The Lord is my Refuge

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A week from the day we arrived, we went on our first adventure. I should clarify, our first real adventure. We had other adventures like trying to find a grocery shop in a new town, trying to perfectly mix the hot and cold water faucets in a way that avoided both scalding and freezing, and all other manner of the little new adventures that come with living in a new country. But, it was on Friday that we had our first real adventure…

We huddled outside, pink nosed and sleepy eyed, and shuffled on the red bus, off to our day in the world.

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First we went to Salisbury. After we arrived, we all stood outside, slightly more awake than before and picked our favorite faces out of the multitude of saints that line the cathedral front. I have always loved statues of saints, and never cease to be amused by their many faces and expressions. We had quite a welcome committee. I smiled and breathed in, thinking about the many guests before me they had welcomed in the hundreds of years they had stood there, resolute and facing the rising sun… waiting for that distant someday.

There was peace there.

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At one point during our tour, the Cathedral stopped for morning prayers. The squeaky voice of the priest echoed in the crevices of the cathedral. As the prayers concluded with the Lord’s prayer, I looked over and saw our tour guide forming the words in his mouth, staring at a stained glass window in a peaceful reverie.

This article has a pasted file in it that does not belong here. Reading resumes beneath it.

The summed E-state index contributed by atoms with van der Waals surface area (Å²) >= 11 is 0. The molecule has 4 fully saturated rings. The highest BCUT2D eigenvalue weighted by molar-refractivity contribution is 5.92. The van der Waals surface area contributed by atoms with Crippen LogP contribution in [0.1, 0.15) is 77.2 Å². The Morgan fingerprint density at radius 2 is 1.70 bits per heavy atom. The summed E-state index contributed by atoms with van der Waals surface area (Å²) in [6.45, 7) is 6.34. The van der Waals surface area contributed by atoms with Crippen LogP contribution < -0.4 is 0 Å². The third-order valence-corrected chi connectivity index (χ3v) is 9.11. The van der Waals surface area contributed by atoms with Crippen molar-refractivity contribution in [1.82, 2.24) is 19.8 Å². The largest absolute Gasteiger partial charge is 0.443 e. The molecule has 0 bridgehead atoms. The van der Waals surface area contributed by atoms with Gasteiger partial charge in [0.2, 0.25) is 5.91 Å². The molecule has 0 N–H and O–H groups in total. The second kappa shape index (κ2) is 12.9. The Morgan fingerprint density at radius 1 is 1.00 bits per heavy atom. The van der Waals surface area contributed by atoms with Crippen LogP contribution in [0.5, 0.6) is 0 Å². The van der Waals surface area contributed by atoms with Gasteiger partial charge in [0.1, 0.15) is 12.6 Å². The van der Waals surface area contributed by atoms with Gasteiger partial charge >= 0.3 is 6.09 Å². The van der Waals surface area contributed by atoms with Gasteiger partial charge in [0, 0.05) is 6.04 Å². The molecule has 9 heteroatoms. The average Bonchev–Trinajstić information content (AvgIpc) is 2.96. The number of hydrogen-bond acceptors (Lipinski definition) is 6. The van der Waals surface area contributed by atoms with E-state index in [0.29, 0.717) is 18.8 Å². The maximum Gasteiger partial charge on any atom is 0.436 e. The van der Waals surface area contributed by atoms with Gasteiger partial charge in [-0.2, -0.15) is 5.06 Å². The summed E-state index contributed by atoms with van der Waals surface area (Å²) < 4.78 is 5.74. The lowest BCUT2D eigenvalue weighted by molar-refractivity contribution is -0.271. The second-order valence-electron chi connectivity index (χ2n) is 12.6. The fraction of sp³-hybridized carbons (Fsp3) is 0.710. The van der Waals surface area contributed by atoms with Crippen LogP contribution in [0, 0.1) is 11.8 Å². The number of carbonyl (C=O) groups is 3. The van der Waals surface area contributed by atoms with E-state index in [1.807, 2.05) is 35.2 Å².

“There’s something about this place. It doesn’t matter if you’ve gone and crashed your car, or had a row with your wife. It is right with the world here.”

I think he was right.

At the very top of Salisbury!  330 steps! We were tired by the end.

At the very top of Salisbury! 330 steps! We were tired by the end.

Sanctuary: refuge or safety from pursuit, persecution, or other danger; a nature reserve; a holy place; a temple.

Later, we went to Old Sarum. As we bumped along in the bus, I kept thinking about what our guide said. For 700 years the church had been that peace to others. Century after century, the church opened it’s ancient arms to anyone, no matter what class, and blessed them.

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Old Sarum is thought to be a English settlement dating from the neolithic times, and it is a wondrous sight to behold. The ruins of the old military camp are set on a tall hill with deep trenches dug in a circle around the hill. There is a causeway into the camp. To be in the camp is to be safe, but to climb its walls… or to fall off of them… is to be broken on a steep fall.

In the times it was established, Old Sarum was a place of refuge. The place we know as the United Kingdom was a countryside beautiful but rife with tribal warfare in the Neolithic period. When things got bloody, the people of the area would retreat to the ancient stronghold, and wait until the danger was over.

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As I walked about the ruined walls, I imagine what it must have felt like to retreat to such a place as this. Although I am far separated from the times of warring kings in my nation, I know what it is like seek refuge, and the comfort in realizing there is somewhere safe to go. I remember two summers ago being evacuated during a fire in my city. I remember being packed tightly in buses, only a trashbag full of the first things we could grab, I remember desiring so strongly a refuge.